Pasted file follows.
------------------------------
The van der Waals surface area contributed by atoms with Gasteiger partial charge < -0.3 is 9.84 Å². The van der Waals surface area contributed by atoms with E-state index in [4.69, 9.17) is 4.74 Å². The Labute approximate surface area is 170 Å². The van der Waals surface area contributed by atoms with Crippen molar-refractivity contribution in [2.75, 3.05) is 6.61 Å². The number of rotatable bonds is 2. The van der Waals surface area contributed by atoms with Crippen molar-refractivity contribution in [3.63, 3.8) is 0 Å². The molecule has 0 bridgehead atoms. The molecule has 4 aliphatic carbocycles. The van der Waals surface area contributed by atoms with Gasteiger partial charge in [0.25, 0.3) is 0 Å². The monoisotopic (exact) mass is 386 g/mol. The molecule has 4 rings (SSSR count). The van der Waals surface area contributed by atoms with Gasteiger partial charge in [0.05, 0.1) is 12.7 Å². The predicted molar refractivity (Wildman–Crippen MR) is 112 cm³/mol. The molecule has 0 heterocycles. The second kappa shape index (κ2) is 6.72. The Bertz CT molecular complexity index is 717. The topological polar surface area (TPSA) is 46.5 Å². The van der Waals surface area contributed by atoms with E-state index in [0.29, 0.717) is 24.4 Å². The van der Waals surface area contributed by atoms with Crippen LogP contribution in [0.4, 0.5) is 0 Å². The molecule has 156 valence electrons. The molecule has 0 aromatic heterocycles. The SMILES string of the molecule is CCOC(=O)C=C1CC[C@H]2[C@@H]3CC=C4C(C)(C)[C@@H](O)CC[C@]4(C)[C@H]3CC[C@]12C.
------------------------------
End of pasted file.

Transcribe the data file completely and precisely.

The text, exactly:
The van der Waals surface area contributed by atoms with Gasteiger partial charge < -0.3 is 9.84 Å². The van der Waals surface area contributed by atoms with E-state index in [4.69, 9.17) is 4.74 Å². The Labute approximate surface area is 170 Å². The van der Waals surface area contributed by atoms with Crippen molar-refractivity contribution in [2.75, 3.05) is 6.61 Å². The number of rotatable bonds is 2. The van der Waals surface area contributed by atoms with Crippen molar-refractivity contribution in [3.63, 3.8) is 0 Å². The molecule has 0 bridgehead atoms. The molecule has 4 aliphatic carbocycles. The van der Waals surface area contributed by atoms with Gasteiger partial charge in [0.25, 0.3) is 0 Å². The monoisotopic (exact) mass is 386 g/mol. The molecule has 4 rings (SSSR count). The van der Waals surface area contributed by atoms with Gasteiger partial charge in [0.05, 0.1) is 12.7 Å². The predicted molar refractivity (Wildman–Crippen MR) is 112 cm³/mol. The molecule has 0 heterocycles. The second kappa shape index (κ2) is 6.72. The Bertz CT molecular complexity index is 717. The topological polar surface area (TPSA) is 46.5 Å². The van der Waals surface area contributed by atoms with E-state index in [0.29, 0.717) is 24.4 Å². The van der Waals surface area contributed by atoms with Crippen LogP contribution in [0.4, 0.5) is 0 Å². The molecule has 156 valence electrons. The molecule has 0 aromatic heterocycles. The SMILES string of the molecule is CCOC(=O)C=C1CC[C@H]2[C@@H]3CC=C4C(C)(C)[C@@H](O)CC[C@]4(C)[C@H]3CC[C@]12C.